Social Psychology and Massively Multiplayer Online Learning Games
702
Evaluating and Managing Cognitive Load in Games
719
SelfRegulated Learning in Video Game Environments
738
Self Educational Effects of Computer Gaming Cultures
757
Harnessing the Emotional Potential of Video Games
893
Gamers Gender and Representation
911
Gender and Racial Stereotypes in Popular Video Games
922
Can the Subaltern Play and Speak or Just be Played With?1
938
Culturally Responsive Games and Simulations
956
Saving Worlds with Video Game Activism
970
Section VII Educational Game Design
987
Conceptual Play Spaces
989
The Design Play and Experience Framework
1010
Revealing New Hidden Curriculum and Pedagogy of
1025
Game Design as a Compelling Experience
1041
Gaming Ethics Rules Etiquette and Learning
1057
Designing GamesBased Embedded Authentic Learning1 Experiences
1068
Bridging Game Development and Instructional Design
1088
GaME Design for Intuitive Concept Knowledge
1104
Leveraging the Affordances of an Electronic Game to Meet Instructional Goals
1127
Instructional Game Design Using Cognitive Load Theory
1143
Motivation Learning and Game Design
1166
Designing Games for Learning
1183
Interaction with MMOGs and Implications for ELearning Design
1204
Narrative Development and Instructional Design
1218
Children as Critics of Educational Computer Games Designed by Other Children
1234
Video Game Creation as a Learning Experience for Teachers and Students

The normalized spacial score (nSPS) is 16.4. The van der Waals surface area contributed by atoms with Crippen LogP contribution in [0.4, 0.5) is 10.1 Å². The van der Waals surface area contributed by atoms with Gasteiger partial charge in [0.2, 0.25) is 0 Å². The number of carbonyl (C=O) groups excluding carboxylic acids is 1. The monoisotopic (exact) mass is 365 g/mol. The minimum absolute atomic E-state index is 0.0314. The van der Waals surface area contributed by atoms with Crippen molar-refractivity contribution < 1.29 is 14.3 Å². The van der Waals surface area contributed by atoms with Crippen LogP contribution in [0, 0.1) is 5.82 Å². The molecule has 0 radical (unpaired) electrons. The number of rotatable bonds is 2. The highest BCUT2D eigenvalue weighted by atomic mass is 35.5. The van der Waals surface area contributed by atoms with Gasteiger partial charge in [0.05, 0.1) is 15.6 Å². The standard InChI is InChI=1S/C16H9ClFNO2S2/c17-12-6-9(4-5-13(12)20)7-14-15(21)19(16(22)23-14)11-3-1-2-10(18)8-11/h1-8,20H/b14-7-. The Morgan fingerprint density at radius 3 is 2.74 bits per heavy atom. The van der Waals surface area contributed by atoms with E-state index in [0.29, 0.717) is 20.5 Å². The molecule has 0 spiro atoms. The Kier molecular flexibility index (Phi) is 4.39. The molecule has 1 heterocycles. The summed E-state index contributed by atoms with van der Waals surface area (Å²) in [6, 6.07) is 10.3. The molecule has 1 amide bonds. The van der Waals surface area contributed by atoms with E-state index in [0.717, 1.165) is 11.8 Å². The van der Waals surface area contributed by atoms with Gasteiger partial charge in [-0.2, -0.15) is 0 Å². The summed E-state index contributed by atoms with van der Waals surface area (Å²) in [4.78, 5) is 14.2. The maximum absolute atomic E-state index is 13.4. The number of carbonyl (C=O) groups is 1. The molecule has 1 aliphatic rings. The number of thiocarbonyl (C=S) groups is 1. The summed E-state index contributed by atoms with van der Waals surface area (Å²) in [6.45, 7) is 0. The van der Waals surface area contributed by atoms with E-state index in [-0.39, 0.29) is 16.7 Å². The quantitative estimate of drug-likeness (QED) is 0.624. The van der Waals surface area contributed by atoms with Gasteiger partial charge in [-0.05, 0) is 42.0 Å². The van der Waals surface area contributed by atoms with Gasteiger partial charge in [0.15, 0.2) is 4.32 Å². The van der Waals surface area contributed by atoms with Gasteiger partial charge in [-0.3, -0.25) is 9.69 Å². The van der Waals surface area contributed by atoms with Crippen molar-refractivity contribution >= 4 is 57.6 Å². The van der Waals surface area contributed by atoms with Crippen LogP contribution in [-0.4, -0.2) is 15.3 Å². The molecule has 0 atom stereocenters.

1257
The Future of Educational Gaming
1273
The Future of Digital GameBased Learning
1274
Artists in the Medium
1289
The Positive Impact Model in Commercial Games
1303
Education and Exploitation Off the Virtual Trail to Oregon
1318
Appendix Glossary of Terms
1332
Chapters I LXXVI
1333
Appendix Selected Readings
1353
Games and Simulations A New Approach in Education?
1354
Developing Enjoyable Second Language Learning Software Tools A Computer Game Paradigm
1372
Game Mods Customizable Learning in a K16 Setting
1390
Online Games for 21st Century Skills
1400
GameBased Instruction in a College Classroom
1427
Creative Remixing and Digital Learning Developing an Online Media Literacy Learning Tool for Girls
1440
Learning While Playing Design Implications for Edutainment Games
1449
Reliving History with Reliving the Revolution Designing Augmented Reality Games to Teach the Critical Thinking of History
1460
Insights into the Impact of Social Networks on Evolutionary Games
1477
About the Contributors
1487
Index
1509
Copyright

Other editions - View all

Common terms and phrases

About the author (2008)

Richard E. Ferdig is the Summit Professor of Learning Technologies and Professor of Instructional Technology at Kent State University. He works within the Research Center for Educational Technology and also the School of Lifespan Development and Educational Sciences. He earned his Ph.D. in Educational Psychology from Michigan State University. He has served as researcher and instructor at Michigan State University, the University of Florida, the Wyzsza Szkola Pedagogiczna (Krakow, Poland), and the Universit degli studi di Modena e Reggio Emilia (Italy). At Kent State University, his research, teaching, and service focus on combining cutting-edge technologies with current pedagogic theory to create innovative learning environments. His research interests include online education, educational games and simulations, and what he labels a deeper psychology of technology. In addition to publishing and presenting nationally and internationally, Ferdig has also been funded to study the impact of emerging technologies such as K-12 Virtual Schools. Rick is the Editor-in-Chief of the International Journal of Gaming and Computer Mediated Simulations, the Associate Editor-in-Chief of the Journal of Technology and Teacher Education, and currently serves as a Consulting Editor for the Development Editorial Board of Educational Technology Research and Development and on the Review Panel of the British Journal of Educational Technology. [Editor]

Bibliographic information